What We Know About Cristobal — Now A Tropical Depression

Jun 1, 2020

Tropical Storm Cristobal is now Tropical Depression Cristobal.

The National Hurricane Center downgraded Cristobal on Thursday morning, but warned it will continue to produce heavy rains and life-threatening flooding.

As of the 10 a.m. update, Cristobal was about 160 miles south-southwest of Campeche, Mexico.

The three-day forecast shows the depression headed straight for Louisiana, likely approaching the coast by 7 a.m. Sunday. If it does continue on this path, it could make landfall in Louisiana by Monday morning.

A flood watch is in effect in southeastern Louisiana and parts of Mississippi through Tuesday.


Wednesday, June 3

Tropical Storm Cristobal has made landfall in southern Mexico.

The storm has brought damaging winds and deadly flooding to Mexico and other areas of Central America, according to the latest update from the National Hurricane Center. The heaviest additional rainfall is expected over far southern Mexico and portions of the Yucatan Peninsula.

Even though Cristobal has made landfall, tropical storm conditions will continue along and near the coast of Mexico through Thursday.

Cristobal is forecast to re-emerge over the southern Gulf of Mexico on Friday and move north over the central and northern Gulf of Mexico over the weekend. There’s a flood watch in effect for southern Louisiana through Tuesday. The National Weather Service issued a statement saying the storm is capable of producing copious rainfall each day through the weekend and into early next week.

There is a risk of storm surge, heavy rain and strong winds, beginning over the weekend along portions of the U.S. Gulf Coast from Texas to the Florida Panhandle.


Tuesday, June 2:

The tropical depression the National Hurricane Center (NHS) has been monitoring in the Gulf of Mexican is now a tropical storm by the name of Cristobal.

The NHC upgraded the storm's status Tuesday morning. The maximum winds are estimated to be 40 mph, with higher gusts.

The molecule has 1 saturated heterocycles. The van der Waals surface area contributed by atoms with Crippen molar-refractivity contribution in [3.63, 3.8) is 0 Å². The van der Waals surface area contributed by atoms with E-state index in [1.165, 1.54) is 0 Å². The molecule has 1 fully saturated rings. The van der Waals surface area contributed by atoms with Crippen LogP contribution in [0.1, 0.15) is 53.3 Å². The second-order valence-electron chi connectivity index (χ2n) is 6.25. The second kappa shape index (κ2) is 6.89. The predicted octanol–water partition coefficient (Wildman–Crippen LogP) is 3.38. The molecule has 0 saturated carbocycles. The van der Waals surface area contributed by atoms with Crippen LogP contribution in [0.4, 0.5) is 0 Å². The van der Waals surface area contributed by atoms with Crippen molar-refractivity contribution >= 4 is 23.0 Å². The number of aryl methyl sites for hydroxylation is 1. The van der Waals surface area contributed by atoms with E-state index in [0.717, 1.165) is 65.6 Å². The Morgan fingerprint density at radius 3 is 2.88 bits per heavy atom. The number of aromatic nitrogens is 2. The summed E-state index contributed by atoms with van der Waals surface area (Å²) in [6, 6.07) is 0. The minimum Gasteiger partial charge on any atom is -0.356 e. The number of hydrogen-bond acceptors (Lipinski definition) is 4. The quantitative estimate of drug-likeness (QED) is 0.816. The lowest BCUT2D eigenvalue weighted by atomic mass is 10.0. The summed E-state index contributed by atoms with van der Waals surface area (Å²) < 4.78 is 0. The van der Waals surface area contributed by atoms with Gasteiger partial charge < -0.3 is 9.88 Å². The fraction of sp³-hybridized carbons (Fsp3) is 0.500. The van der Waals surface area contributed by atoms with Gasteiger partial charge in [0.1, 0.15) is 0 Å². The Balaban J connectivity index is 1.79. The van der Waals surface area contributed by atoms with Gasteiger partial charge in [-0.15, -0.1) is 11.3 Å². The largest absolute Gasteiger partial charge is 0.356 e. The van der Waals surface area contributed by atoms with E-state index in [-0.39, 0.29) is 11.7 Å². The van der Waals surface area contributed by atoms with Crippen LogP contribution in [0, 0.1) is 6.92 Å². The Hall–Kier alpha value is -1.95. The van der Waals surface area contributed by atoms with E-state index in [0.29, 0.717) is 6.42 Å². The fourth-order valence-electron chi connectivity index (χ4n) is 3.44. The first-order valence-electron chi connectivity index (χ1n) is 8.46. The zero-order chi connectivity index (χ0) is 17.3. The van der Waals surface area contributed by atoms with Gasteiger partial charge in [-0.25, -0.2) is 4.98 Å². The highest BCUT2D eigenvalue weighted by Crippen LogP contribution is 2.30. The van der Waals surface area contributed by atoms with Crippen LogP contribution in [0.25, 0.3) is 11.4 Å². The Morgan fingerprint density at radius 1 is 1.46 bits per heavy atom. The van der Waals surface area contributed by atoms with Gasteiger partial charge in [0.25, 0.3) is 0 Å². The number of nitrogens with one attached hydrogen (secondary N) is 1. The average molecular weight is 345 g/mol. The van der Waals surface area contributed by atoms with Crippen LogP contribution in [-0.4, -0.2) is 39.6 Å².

The National Weather Service said it’s still too early to make any predictions about where the storm will go, but the Gulf Coast should prepare for rain. They’ll likely have a more substantial update tomorrow or Thursday, once the storm takes shape.


Monday, June 1:

The disturbance brewing in the Gulf of Mexico is now a tropical depression, according to the National Hurricane Center (NHC).

Tropical Depression Three which is comprised of remnants of the season’s first tropical storm, Amanda, is currently situated near Mexico’s Yucatan Peninsula.

If it strengthens into a tropical storm or hurricane, it will be named Cristobal. Monday marks the official first day of the 2020 hurricane season.

“Louisiana is still in play”

While the depression is still gathering energy near Mexico, where it goes is still uncertain, said Robert Ricks, a forecaster with the National Weather Service in Slidell.

At the moment, weather models suggest the disturbance will meander in the Gulf for a couple more days before possibly heading into the middle of the Gulf of Mexico by Saturday. According to the latest forecast from the NHC, it is still “too soon to specify the location and timing of any potential impacts along the U.S. Gulf Coast” but that those areas should monitor progress throughout the week.

“Due to a great degree of uncertainty, Louisiana is still in play at this point,” Ricks said of the storm’s possible track. He said it likely won’t be until Wednesday that forecasters have a better sense of where the storm is going.

Regardless of where the storm makes landfall, Ricks emphasized, Louisianians should be prepared for many days of possibly heavy rain.

“I guess the main thing is not to focus on the circulation of the storm itself,” Ricks said. “The rain shield is going to be really large on this...We’re talking about many inches of rain, potentially, say from Wednesday through early next week.”

He said the swath of heavy rain could extend as far east as Mobile.

Ricks also emphasized that residents need to get their seasonal hurricane plans in place, because “we could use them early.” Monday marks the official start of the 2020 hurricane season.

Forecasters are expecting an “above average” hurricane season this year, according to an outlook published last month by the National Oceanic and Atmospheric Administration (NOAA). Historically, there are 12 named storms during hurricane season. According to NOAA, there’s a 60 percent chance the Atlantic will see 13-19 named storms this year.